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Roger Stern has written for radio, television, the stage, and the Internet, creating scripts for everything from sketch comedy to flash-animation. For ten years, he was the senior writer of the Superman series for DC Comics. Stern has written hundreds of stories about such diverse characters as Green Lantern, Supergirl, Starman, and the Justice League for DC Comics; and Spider-Man, Captain America, the Incredible Hulk, and the Avengers for Marvel. His first prose novel, The Death and Life of Superman, was a New York Times bestseller.
You just gotta love these Marvel Visionaries tomes, dontcha?
This new one surveys the career of one John Romita Jr., beginning with one of his earliest works in 1977, up until 2002.
Now, the more you love comics, the more you will love this book. But even a novice or neophyte will find this stuff terrific.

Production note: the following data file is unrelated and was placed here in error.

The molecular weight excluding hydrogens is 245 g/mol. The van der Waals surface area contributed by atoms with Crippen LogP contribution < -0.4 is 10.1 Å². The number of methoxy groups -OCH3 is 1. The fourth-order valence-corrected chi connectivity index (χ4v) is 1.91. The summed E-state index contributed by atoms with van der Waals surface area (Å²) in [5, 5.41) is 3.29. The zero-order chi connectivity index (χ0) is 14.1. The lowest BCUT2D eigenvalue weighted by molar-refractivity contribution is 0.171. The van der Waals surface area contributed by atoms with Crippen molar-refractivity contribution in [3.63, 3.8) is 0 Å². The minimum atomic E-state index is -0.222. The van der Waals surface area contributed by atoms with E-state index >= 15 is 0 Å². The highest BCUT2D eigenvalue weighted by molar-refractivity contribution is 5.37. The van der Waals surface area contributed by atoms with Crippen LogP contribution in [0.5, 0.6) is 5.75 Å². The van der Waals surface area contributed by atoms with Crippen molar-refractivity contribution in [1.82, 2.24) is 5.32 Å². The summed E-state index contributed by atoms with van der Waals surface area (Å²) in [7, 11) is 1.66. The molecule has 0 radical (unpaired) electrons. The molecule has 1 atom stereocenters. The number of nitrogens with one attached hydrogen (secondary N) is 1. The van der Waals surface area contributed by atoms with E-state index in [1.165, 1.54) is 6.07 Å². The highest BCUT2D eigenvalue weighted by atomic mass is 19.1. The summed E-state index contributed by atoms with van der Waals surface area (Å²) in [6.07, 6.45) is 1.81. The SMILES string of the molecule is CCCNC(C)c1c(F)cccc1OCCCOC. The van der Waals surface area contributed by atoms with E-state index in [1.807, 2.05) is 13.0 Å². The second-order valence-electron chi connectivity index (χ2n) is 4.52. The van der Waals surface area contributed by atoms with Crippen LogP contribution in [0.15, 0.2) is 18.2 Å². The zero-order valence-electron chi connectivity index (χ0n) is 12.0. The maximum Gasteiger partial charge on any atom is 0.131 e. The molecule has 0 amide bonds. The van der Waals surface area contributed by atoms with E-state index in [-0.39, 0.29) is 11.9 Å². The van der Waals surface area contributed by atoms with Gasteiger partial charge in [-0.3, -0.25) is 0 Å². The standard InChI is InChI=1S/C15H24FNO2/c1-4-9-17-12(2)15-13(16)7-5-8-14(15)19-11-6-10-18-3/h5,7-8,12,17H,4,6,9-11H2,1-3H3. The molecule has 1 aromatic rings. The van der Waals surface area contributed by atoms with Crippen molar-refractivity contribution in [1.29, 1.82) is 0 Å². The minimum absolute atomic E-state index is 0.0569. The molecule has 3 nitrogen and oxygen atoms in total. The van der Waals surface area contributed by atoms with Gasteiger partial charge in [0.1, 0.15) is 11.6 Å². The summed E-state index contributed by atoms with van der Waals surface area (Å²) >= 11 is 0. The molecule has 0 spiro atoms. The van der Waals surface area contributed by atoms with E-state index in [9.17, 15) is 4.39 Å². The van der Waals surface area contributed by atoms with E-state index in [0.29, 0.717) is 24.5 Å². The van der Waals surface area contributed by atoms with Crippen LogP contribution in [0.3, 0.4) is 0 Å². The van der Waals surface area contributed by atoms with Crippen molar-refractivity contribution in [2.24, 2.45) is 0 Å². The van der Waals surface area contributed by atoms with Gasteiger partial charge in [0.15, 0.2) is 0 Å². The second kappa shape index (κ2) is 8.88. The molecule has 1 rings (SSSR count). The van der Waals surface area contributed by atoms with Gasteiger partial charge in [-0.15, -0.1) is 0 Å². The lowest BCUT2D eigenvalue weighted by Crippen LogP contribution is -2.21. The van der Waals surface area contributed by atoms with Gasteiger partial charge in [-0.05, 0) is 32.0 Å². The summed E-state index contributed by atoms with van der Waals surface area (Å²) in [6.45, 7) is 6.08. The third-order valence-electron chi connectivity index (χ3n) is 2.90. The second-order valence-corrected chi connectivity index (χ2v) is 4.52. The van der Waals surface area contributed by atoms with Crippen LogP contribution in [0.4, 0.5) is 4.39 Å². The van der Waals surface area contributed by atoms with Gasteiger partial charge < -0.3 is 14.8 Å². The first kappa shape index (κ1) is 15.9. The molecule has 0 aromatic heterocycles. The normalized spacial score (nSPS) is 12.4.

The introduction is written by his father; it's a lovely piece, as one would expect from a proud father, but it also sets up the subsequent comic stories in proper perspective, as one would expect from a legendary comic artist who spent over 20 years as Art Director at Marvel Comics. An artist who's earliest work was on Daredevil, and who's Spider-Man is considered by many to be definitive.
The first little tale, a minor piece from a Spider-Man annual, is flat and relatively unsophisticated...his father's influence clearly visible in the faces of Peter and Mary Jane. But the second one, from his early, noteworthy run on "Iron Man", shows a huge leap in storytelling technique. This particular story was one dealing with Tony Stark's alcoholism, and it demonstrates Romita's growing confidence.
JRJR (as he signs stuff) was learning, and learning fast.
We then get two Spider-Man stories...even an uninitiated reader will notice a significant improvement in story pacing and composition, even if the inking renders the drawings less dramatic.
Up next: an X-Men tale from 1984, and this is where things really start coming together. Facial expressions are better, fight scenes are better, anatomy is better...
The next story, the first Star-Brand, simply shows off his new, bold drafting ability, and his ability to create a "new" character from scratch.Read more ›
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